Explain how different types of interventions can promote positive outcomes for children and young people where development is not following the expected pattern.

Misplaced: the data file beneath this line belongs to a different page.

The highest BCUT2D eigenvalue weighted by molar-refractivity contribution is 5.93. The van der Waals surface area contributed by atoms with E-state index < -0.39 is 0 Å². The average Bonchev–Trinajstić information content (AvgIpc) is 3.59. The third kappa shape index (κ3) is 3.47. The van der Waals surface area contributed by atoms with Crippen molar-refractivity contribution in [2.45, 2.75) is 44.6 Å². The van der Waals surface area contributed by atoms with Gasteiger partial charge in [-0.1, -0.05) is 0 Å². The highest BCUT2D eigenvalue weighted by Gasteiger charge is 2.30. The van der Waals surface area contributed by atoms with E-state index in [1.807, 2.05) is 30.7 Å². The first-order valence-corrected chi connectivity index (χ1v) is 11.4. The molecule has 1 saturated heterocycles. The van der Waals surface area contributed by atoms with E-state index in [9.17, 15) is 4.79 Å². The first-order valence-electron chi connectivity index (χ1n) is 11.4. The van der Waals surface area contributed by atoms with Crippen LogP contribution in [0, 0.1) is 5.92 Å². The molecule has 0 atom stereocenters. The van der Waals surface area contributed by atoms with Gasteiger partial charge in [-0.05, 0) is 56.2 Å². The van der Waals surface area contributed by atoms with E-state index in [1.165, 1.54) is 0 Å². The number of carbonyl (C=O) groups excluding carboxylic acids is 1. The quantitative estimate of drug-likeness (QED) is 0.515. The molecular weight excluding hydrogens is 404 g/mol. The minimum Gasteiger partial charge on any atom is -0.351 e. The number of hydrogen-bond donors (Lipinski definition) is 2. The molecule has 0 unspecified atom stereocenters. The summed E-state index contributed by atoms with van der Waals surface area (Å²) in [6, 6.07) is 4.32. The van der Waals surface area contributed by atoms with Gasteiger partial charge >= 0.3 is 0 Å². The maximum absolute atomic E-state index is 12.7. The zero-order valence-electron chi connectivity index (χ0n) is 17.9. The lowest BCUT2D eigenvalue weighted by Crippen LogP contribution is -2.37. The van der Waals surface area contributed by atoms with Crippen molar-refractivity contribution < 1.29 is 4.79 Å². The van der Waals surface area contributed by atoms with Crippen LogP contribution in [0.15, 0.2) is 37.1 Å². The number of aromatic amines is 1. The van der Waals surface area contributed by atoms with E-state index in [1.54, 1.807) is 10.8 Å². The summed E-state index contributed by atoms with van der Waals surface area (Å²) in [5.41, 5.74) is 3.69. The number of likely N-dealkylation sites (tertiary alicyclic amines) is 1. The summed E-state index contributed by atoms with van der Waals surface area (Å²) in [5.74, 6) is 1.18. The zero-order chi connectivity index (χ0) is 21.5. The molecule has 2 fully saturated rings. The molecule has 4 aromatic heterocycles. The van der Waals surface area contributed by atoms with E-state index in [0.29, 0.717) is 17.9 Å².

“Early intervention means intervening as soon as possible to tackle problems that have already emerged for children and young people...it means that it targets specific children who have an identified need for additional support once their problems have already begun to develop but before they become serious.” (Department for Education, Early Intervention Paper, 2010.) There are numerous intervention services that are provided through schools namely, SENCo, Speech and Language Therapy, Social Workers and Educational Psychologists etc. At the beginning of the process the teacher will be aware which children may potentially be in need of some additional support. The teacher will monitor the situation by observing, ensuring that the teaching is appropriate, plus being aware of the developmental stages that the children should be at or working towards. Children are assessed using the National Curriculum Levels so that their level can be compared to the average National Curriculum levels for that age group. Children can be grouped according to ability and can work in smaller groups within the classroom. A variety of intervention strategies can be implemented for those who need it i.e. additional support in the classroom, reading to staff more regularly, additional focus on their writing in small groups, targets can be given (as an ability group or as an individual).This aids the learner in being clear on what they have already achieved and where their learning is headed. This is a positive position as it gives the learner ownership of their specific requirements and a knowledge that they are being supported throughout their educational journey. At the school where I am completing my placement, if after these interventions there is still a need for further help, a ‘cause for concern’ sheet is completed....
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